Coronavirus: Credit card spending fell 50% at start of lockdown
Credit cards spending dropped by nearly half at the start of lockdown as people played safe with their finances and shunned big purchases.
A total of £8.7bn was spent on credit cards in the first full month of lockdown in April, half the level of April last year, UK Finance said.
The banking trade body said this was the lowest level of spending seen since the last economic downturn.
The cancellation of holiday plans is one likely reason for the fall.
Consumers often use credit cards to pay for summer getaways or major purchases such as household appliances, owing to the extra protection available if something goes wrong.
Many people uncertain about the coronavirus effect on their jobs and finances would have put off buying these items, UK Finance said.
The temporary closure of shops and travel restrictions would also have meant many people put these buying decisions on hold.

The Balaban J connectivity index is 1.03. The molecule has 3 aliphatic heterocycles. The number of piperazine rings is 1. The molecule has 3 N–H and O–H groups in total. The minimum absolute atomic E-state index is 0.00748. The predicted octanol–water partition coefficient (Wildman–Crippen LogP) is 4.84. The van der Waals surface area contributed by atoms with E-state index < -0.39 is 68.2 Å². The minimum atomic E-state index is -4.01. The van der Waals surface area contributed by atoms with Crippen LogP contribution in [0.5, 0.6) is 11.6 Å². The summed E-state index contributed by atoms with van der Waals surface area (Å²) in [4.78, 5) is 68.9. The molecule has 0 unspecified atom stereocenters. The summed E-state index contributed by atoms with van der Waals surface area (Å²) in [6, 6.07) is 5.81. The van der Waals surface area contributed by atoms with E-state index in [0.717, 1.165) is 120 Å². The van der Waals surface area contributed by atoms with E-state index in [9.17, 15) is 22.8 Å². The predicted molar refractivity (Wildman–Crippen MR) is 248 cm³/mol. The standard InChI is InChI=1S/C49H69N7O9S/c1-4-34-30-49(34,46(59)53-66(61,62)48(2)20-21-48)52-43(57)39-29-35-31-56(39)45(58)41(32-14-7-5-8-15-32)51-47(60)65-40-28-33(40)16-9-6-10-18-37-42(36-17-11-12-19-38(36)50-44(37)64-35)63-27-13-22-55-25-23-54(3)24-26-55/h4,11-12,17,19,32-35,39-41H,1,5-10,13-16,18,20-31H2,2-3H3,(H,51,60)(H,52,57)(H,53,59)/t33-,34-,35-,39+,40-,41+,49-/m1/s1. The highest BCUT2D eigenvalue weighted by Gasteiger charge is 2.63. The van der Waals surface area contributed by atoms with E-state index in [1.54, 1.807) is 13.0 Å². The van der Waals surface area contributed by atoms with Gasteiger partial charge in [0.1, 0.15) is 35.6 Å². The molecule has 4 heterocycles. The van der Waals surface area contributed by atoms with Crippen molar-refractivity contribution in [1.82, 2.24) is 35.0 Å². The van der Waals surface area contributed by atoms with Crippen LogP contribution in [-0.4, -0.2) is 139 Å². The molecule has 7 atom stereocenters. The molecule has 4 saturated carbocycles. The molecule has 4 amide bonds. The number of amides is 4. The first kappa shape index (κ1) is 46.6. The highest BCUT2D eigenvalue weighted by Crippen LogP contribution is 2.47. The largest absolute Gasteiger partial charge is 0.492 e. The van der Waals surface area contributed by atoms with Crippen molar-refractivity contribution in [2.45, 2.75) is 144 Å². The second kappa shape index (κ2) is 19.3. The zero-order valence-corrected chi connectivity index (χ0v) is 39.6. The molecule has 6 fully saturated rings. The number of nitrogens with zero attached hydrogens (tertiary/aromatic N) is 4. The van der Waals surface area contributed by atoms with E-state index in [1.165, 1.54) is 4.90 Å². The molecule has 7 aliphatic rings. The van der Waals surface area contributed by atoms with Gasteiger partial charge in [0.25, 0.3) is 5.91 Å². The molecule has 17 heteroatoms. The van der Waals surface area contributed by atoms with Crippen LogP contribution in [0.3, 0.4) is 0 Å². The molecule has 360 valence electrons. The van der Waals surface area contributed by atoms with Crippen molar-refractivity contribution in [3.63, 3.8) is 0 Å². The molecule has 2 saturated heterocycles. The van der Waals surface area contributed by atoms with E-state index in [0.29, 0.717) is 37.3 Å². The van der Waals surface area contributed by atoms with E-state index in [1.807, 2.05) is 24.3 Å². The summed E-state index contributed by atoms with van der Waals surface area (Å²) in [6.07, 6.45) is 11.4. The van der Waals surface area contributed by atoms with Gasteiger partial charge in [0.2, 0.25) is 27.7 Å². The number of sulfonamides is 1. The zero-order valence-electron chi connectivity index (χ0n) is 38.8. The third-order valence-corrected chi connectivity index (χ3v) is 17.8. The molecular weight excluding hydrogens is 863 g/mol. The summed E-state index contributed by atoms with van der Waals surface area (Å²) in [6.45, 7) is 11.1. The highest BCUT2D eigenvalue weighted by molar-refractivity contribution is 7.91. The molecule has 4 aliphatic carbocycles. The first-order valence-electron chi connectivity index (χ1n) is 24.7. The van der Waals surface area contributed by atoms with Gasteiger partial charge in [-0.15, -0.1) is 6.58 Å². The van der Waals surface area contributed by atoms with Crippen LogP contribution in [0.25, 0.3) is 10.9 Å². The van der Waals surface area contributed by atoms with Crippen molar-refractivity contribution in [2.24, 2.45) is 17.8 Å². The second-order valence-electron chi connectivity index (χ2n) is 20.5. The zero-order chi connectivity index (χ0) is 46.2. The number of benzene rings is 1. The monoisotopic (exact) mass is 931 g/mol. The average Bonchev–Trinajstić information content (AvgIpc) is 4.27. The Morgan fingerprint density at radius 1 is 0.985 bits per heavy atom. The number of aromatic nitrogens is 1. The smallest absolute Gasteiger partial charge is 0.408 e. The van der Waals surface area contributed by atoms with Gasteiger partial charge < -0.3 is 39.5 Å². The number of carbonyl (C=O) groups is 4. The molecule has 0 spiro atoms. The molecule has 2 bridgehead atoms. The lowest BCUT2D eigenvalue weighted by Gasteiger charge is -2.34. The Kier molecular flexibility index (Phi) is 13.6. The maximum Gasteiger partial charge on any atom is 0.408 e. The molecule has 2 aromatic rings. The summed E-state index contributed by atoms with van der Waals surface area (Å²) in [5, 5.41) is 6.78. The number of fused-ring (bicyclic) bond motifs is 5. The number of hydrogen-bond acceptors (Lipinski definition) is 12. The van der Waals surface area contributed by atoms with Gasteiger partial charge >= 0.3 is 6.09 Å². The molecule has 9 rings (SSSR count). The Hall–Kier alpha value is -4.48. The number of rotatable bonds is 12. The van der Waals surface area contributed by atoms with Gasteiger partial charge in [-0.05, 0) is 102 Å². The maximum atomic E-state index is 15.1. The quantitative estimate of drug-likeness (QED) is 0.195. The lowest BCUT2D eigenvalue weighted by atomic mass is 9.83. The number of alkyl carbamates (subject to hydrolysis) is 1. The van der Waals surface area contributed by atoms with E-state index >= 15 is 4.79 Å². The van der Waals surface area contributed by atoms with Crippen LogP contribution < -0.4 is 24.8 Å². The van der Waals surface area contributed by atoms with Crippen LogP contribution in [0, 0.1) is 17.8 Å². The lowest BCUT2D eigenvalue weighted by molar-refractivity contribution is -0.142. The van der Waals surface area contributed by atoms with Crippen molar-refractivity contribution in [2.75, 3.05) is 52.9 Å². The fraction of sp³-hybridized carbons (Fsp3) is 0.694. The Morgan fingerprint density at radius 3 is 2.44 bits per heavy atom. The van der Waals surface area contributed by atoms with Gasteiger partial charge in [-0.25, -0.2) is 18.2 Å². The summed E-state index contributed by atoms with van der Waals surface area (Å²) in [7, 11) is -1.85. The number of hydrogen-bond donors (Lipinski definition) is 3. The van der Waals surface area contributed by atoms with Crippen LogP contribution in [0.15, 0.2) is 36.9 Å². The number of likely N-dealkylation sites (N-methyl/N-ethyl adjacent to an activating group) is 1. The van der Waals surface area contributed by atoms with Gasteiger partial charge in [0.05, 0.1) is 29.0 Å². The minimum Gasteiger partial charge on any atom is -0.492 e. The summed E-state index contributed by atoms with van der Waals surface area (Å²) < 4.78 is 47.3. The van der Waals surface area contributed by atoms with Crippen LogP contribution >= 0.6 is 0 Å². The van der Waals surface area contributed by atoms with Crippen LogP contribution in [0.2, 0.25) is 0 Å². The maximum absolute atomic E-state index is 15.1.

Some pre-paid holidays or flights were refunded into credit card accounts after being cancelled, and consumers adopted a safety-first approach to their credit card spending similar to that seen following the banking crisis of a decade ago.
As a result, outstanding balances on credit cards fell by almost £4.7bn in April 2020, the largest monthly fall in over a decade, as many people opted to make repayments rather than spend on their credit cards, UK Finance said. Separate data from the Bank of England has also shown this repayment trend.
Eric Leenders, from UK Finance, said: "The Covid-19 crisis has significantly changed how, where and when people spend their money."
With many shops closed in April, the proportion of card spending that was completed online hit a record level.
A third of credit and debit card spending was made over the internet, according to the UK Finance figures.
The picture for debit cards is more complex. With shops closed, the use of these cards was down 5.1% in April compared with the same month a year ago.
Contactless payments saw a significant drop, as many people were working from home and making fewer occasional purchases, as well as commuting less.
However, with the limit on contactless payments having risen from £30 to £45 and some shops refusing cash, the average purchase using this technology rose above £10 for the first time.